ROME (Reuters) - Italian petrol stations began a 60-hour strike late on Tuesday to protest against rising costs and falling profits, causing long queues as drivers rushed to fill up before pumps closed.
Hitting at the peak shopping period before Christmas, the strike comes at unwelcome time for retailers. Weak consumer spending has been a key factor in Italy’s sluggish economy, which has been dipping in and out of recession since 2008.
“It is incredible, with all that petrol costs us nowadays, that they can even think of going on strike,” Rome resident Ida Lauro said as she queued in her car.
Unions have agreed to maintain minimum service on motorways, with at least one station open every 100 km (62 miles).
In a joint statement, unions said they called the strike to combat “a true aggression against the roughly 24,000 small businesses and 120,000 workers in the sector”.
They say oil companies have forced stations to absorb the costs of discounting campaigns, allowing them a profit of just one euro for every 100 euros ($130) or 55 liters of petrol sold.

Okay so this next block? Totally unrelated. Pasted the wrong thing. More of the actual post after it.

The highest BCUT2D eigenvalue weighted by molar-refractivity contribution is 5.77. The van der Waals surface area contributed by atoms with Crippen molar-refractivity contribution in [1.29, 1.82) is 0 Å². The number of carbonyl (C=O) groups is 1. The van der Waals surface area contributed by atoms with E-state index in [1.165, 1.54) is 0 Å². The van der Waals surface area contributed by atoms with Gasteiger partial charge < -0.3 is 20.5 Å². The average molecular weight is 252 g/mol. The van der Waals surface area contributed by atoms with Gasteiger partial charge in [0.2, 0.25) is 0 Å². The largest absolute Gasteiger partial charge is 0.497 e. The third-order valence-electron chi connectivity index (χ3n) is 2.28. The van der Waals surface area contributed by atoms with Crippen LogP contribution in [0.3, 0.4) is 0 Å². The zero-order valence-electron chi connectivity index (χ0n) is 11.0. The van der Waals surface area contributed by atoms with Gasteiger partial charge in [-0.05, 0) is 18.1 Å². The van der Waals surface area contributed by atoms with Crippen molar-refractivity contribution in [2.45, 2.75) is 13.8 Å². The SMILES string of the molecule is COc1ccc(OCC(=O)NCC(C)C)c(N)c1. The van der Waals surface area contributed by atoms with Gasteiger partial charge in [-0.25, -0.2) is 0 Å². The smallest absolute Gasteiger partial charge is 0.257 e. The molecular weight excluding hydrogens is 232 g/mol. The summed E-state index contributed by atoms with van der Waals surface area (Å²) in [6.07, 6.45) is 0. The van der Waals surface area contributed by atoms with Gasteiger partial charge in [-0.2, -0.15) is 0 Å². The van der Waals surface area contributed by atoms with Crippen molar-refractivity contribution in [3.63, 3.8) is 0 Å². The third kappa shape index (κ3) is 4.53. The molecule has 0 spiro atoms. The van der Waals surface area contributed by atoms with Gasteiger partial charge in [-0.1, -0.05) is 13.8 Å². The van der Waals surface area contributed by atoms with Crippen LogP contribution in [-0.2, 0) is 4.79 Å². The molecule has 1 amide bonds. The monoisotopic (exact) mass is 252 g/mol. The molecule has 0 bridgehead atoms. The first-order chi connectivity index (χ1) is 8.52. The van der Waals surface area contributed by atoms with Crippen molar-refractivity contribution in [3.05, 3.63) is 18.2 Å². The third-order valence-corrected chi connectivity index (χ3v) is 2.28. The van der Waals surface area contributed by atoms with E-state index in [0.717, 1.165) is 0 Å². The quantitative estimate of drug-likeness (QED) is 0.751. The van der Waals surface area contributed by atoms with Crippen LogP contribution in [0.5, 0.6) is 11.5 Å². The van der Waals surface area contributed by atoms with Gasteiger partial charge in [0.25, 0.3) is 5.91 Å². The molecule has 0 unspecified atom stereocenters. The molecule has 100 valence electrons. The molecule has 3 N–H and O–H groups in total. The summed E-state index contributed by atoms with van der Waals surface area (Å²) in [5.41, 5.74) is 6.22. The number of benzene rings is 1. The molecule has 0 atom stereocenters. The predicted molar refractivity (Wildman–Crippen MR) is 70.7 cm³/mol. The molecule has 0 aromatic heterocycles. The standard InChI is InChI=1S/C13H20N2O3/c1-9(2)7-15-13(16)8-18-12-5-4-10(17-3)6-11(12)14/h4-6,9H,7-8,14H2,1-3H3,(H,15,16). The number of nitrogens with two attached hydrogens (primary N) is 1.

Oil distributors in Italy Esso and Shell were not immediately available for comment. A government attempt to come to an agreement with the unions this week fell through.
Workers will demonstrate outside government buildings in Rome on Wednesday to pressure the state to intervene.
The strike will end on Friday morning on ordinary roads and late on Thursday on motorways.
Between December 17 and 22 the petrol stations will refuse to pay oil companies for refills. Then, between Christmas and New Year, they will refuse credit and debit card payments in protest at bank charges on electronic payments.
Mario Monti’s technocrat government has cut spending and raised taxes since it was appointed last year to pull Italy out of a debt crisis, and is the focus of increasing protests.
The government was thrown into crisis last week when the party of former Prime Minister Silvio Berlusconi withdrew its support, prompting Monti to announce he would resign once the 2013 budget bill is passed before Christmas.
Reporting by Eleanor Biles and Naomi O'Leary